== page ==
Another offending passage Sperber discusses (pp. 46-47) is found in the Ve-hu Rachum tefilah where it says ושקצונו כטומאת הנדה. Sperber brings versions that did not have these words and suggests that we take it out. He then concludes (p. 50) that maybe this whole tefilah of Ve-hu Rachum should be made into a private tefilah and not obligatory, as its a late addition to the liturgy in the first place. Now it should be noted that although this sounds radical, in reality it is not. The omission of this prayer is common amongst Chassidm for far weaker reasons. Many omit it for any and all yarzheits of anyone who ever wore the mantel of “Rebbi.” Thus, Sperber appears to be in good company.

In regard to Sperber’s suggested change to add in the Imahot in the first bracha of Shemonah Esrei, although he does provide evidence that changes were made even in these berachos, I (EB) find it hard to accept these suggestions and I would have to agree with the issues Frimer raises in this regard.

One last point: while this study definitely shows that many changes were made in our liturgy, it is still not clear as to when and how and why. Exact guidelines, if there are any, need to be defined more clearly it is buried in a mass of amazing historical and bibliographical notes. Summaries and more exact conclusions should be written out more clearly, as this is such a dangerous topic as Sperber himself is well aware (see p. 129 and 124).

Here are some general notes and sources to add to Sperber’s plethora of sources. We would just like to mention that today, because of the internet, the study of Siddur has and will greatly change. Many rare and early printed siddurim and manuscripts related to Siddur are available for viewing in ones’s own home instead of being only available in far-flung libraries, available to professional scholars. Using these sources alone can revolutionize the study of the development of the Siddur.

Suggested Additions

p.9 on the Prayer for State of Israel see Joel Rappel, “The Identity of the Author of the Prayer for the State of Israel,” in Shulamit Eliash, Itamar Warhaftig, Uri Desberg, eds., Masuah Le-Yitzhak: Rabbi Yitzhak Isaac ha-Levi Herzog Memorial Volume (Jerusalem: Yad ha-Rav Herzog, 2008; Hebrew), 594-620, and his “The Convergence of Politics and Prayer: Jewish Prayers for the Government and the State of Israel,” (PhD dissertation, Boston University, 2008).

p. 23. regarding studies on Kabbalat Shabbat: to date the most comprehensive study on this topic is from Rabbi Y. Goldhaber, Kovetz Beis Aron V’Yisroel, 64: 119-138; 70: 125-146; 73: 119-13. Hopefully he will collect and update all this into a full length book in the near future.

p. 32 note 2 there is a typo it should read Shmuel Askenazi.

p. 36 see also D. Rabinowitz, “Rayna Batya and other Learned Women: A Reevaluation of Rabbi Barukh Halevi Epstein’s Sources,” Tradition 35 (2001).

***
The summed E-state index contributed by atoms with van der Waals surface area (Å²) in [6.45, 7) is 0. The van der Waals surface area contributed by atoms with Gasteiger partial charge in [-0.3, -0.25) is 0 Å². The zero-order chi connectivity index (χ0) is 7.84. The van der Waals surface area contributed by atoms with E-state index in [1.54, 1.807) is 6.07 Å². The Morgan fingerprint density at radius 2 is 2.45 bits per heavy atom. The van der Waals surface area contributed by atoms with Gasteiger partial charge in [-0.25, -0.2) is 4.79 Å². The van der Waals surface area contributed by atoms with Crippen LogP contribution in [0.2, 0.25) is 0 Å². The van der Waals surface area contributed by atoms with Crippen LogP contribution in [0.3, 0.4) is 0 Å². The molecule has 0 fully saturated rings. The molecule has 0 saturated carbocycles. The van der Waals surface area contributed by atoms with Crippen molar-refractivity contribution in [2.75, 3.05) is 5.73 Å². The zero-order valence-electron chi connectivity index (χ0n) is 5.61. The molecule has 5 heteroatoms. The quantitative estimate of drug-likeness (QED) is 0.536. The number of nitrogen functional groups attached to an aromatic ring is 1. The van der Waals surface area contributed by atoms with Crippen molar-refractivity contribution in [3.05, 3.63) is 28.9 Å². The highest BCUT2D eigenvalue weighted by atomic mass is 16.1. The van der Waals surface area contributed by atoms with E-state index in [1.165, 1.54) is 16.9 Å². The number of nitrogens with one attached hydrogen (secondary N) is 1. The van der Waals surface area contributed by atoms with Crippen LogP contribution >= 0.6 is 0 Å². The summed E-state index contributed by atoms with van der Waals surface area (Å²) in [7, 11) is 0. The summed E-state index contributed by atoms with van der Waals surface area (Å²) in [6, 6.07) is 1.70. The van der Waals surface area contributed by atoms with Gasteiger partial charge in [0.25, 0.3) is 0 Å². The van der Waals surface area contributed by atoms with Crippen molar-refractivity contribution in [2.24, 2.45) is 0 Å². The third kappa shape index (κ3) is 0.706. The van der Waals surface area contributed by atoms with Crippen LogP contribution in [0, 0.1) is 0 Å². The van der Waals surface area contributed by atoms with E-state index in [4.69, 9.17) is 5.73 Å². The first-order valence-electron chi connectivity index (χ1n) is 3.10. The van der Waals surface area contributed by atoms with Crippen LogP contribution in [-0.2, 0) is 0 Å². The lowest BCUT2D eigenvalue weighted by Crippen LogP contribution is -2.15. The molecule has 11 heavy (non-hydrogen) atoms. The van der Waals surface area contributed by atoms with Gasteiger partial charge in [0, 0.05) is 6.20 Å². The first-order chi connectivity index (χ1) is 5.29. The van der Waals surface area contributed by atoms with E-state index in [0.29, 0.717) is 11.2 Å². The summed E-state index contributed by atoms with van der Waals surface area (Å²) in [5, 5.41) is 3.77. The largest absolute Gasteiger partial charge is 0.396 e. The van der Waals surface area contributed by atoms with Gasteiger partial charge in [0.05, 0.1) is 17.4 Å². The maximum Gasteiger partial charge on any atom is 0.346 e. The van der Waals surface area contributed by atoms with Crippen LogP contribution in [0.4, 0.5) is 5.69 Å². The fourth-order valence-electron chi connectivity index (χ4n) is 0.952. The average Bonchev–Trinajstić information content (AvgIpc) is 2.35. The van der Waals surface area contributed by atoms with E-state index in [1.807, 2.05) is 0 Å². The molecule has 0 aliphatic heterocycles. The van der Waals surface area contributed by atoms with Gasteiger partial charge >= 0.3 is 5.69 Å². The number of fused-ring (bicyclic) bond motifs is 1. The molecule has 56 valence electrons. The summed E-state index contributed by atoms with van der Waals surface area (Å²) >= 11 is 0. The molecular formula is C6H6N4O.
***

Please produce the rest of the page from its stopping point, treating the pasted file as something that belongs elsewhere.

p. 33-39:On the Shelo Asani Ishah controversy see E. Fram, My Dear Daughter, HUCP 2007, pp.37-41.

p. 34. On Rabbi Aaron Worms of Metz see the important article from Y. Speigel, Yerushasnu, 3, 2009, pp. 269-309; R. Dovid Tzvi Hillman, Yeshurun, 25, 2011, pp. 619-621.

p.40 and onwards; related to the שלא עשני אשה controversy see Yoel Kahn, The Three blessings Boundaries, Censorship, and Identity in Jewish Liturgy, Oxford 2010.

p. 41-42: On R Abraham Farissol see David B. Ruderman, The World of a Renaissance Jew, the life and thought of Avrhom Ben Mordechai Farissol, HUCP, 1981.

p. 52 D. Rabinowitz, “Is the Modern Placement of Bameh Madlikin A Polemic Against Hassidim?” Or Yisrael, 2007, 180-84.

p. 73 note 4 there is a typo, it should say R. Dovid Cohen.

p. 80 see D. Rabinowitz, “The Pitfalls of Changing the Liturgy: On Changes to the Nikkud of Kaddish,” Or Yisrael, 158-62, 2007.

p.100 See E. Brodt, The Avudraham and his usage of the Tur and Pirush of R Yehudah Ben Yakar (In print).

pp. 108-109: In regard to R. Emanuel Hai Ricchi see: B. Naor, Post Sabbatian Sabbatianism, pp. 53-57: Yeshurun, 24, p. 444.

p. 109: Darchei Noam is worth mentioning as this work is one of the only works that received a Haskamah from the Gra, see Eliach, Hagaon 3, p. 1257.

p. 133: It should say the brother of the Ketzot Ha-choshen, R. Yehudah author of the Terumot Ha-Kerei.

p. 157: On R. Yakov Emden’s Siddur and additions from others over the years. It is worth mentioning that a few years ago the printing house Eshkol printed a new version of the siddur including many new additions of R. Emden himself, from a manuscript of the siddur. One of the important features in this edition is they put all the material that was not R. Emden’s in different fonts so one can see exactly what was added by others over the years. Additionally, they provided a photo reproduction of the original siddur at the end of volume two.

p. 177: Sperber brings the special work of the Aderes on Tefilah. Sperber notes this books is full of textual changes, some based on manuscript but mostly on his own. To be more exact and correct, what Sperber writes about this work a very small part was printed in the Journal, Knesset Hagedolah. Many years later a few pieces of this work was printed in the journal Yeshurun. In 2002, Y. Amechi printed this work from manuscripts with many notes. In 2004 Ahavat Sholom printed this work again based on even more manuscripts. They also included other articles of his printed elsewhere related to Tefilah. The main thing worth noting is that this is a very special work related to Tefilah.

p. 179 on the well-known reason why during the week we say Magdil and on Shabbat we say Migdol, see: Shut Lev Shlomo, Siman 23; Noam Megidim, p. 13b; R. Reuven Margolios, Haggadah Shel Pesach p. 60; Y. Speigel, Yeshurun 6, 1999, pp. 759-762.

p. 189: A wealth of sources on the topic worthy of mention, regarding adding Zachrenu Lechaim during Aseret Yemei Teshuvah can be found in R. Dovid Zvi Rothstein, Sefer Torah Menukod, in Kovetz Ohel Sarah Leah, 1999, pp.632-771. See also the important article on this from U. Fuchs, Tarbitz 75 (2006), pp. 129-154.

Original post from January 24, 2012 can be found on the Seforim blog.